Universities can register in either the “approved” or “approved fee cap” categories of the register from 3 April. Those with early application deadlines are expected to register by 30 April and the rest by 23 May, though it will be an on-going process with no cut-off date.
The decision to scrap the proposed basic registration category allowing institutions to register for a fee of £1,000 without the need to comply with OfS requirements, has been criticised for leaving more institutions off the register than on it. But Nicola Dandridge said the decision responded to concern that it would provide a benefit for providers in getting on the register, rather than a protection for students. Institutions would be able to use basic registration as “some kind of kite mark” that could be misleading and misunderstood by students, she said.
Sam Gyimah, Minister for Universities, Science, Research and Innovation, said it was important to concentrate first on the institutions charging £9,000 a year but the OfS would be looking in future at ways of bringing smaller providers under its regulatory framework.
The OfS will be adopting a “robust but flexible” approach to senior staff salaries, Dandridge said. Transparency over salaries and other forms of remuneration would be the primary lever used, but if that failed to curb senior pay that could not be justified by the institution, the OfS would take action. It would be looking to see if institutions signed up to the remuneration code of the Committee of University Chairs, for example.
The OfS is ultimately answerable to the government and Gyimah set out his priorities for its work over the next year in a letter to OfS chair Sir Michael Barber. He said he wants the OfS to be “bold in its operations, explicitly supporting diverse, innovative approaches and models of provision”. It should consider ways of encouraging the unregulated providers to sign up and “engage with good regulatory practice”.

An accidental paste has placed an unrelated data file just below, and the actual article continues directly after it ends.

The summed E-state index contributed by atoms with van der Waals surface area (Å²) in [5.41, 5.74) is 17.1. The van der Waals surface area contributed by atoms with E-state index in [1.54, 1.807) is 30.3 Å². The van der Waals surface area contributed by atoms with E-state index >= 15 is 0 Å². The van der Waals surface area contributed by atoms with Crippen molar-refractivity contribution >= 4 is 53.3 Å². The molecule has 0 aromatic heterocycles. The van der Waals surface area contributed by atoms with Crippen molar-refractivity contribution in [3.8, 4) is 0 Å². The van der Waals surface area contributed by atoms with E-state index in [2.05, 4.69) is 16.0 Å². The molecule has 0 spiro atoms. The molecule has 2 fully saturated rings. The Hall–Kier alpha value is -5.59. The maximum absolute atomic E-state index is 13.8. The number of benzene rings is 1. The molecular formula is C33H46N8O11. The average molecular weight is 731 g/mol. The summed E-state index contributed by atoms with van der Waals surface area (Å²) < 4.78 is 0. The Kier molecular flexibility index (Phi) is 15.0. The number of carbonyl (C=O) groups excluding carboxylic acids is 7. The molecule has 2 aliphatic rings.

Promoting a positive experience for students should include working to counter harassment and hate crime, making campuses places of tolerance for all students. The OfS should be a champion of freedom of speech, he said.
The OfS should challenge grade inflation in degree classifications, continue to deliver on the Teaching Excellence Framework subject-level pilots and support and encourage diverse provision, such as accelerated degrees and student transfers. He also asks it to monitor and review the number of unconditional offers made by universities to their applicants and to improve the data available to students on the longer term outcomes for graduates.
Access and participation for all young people who could benefit from higher education would be central to its role. “I would encourage the OfS to support innovation in access and participation activities, encouraging evaluation of these to develop our understanding of what works in addressing this key challenge,” he said.
HEi-know has published a comprehensive Briefing Report on the new regulatory framework document. Found out how to access it here.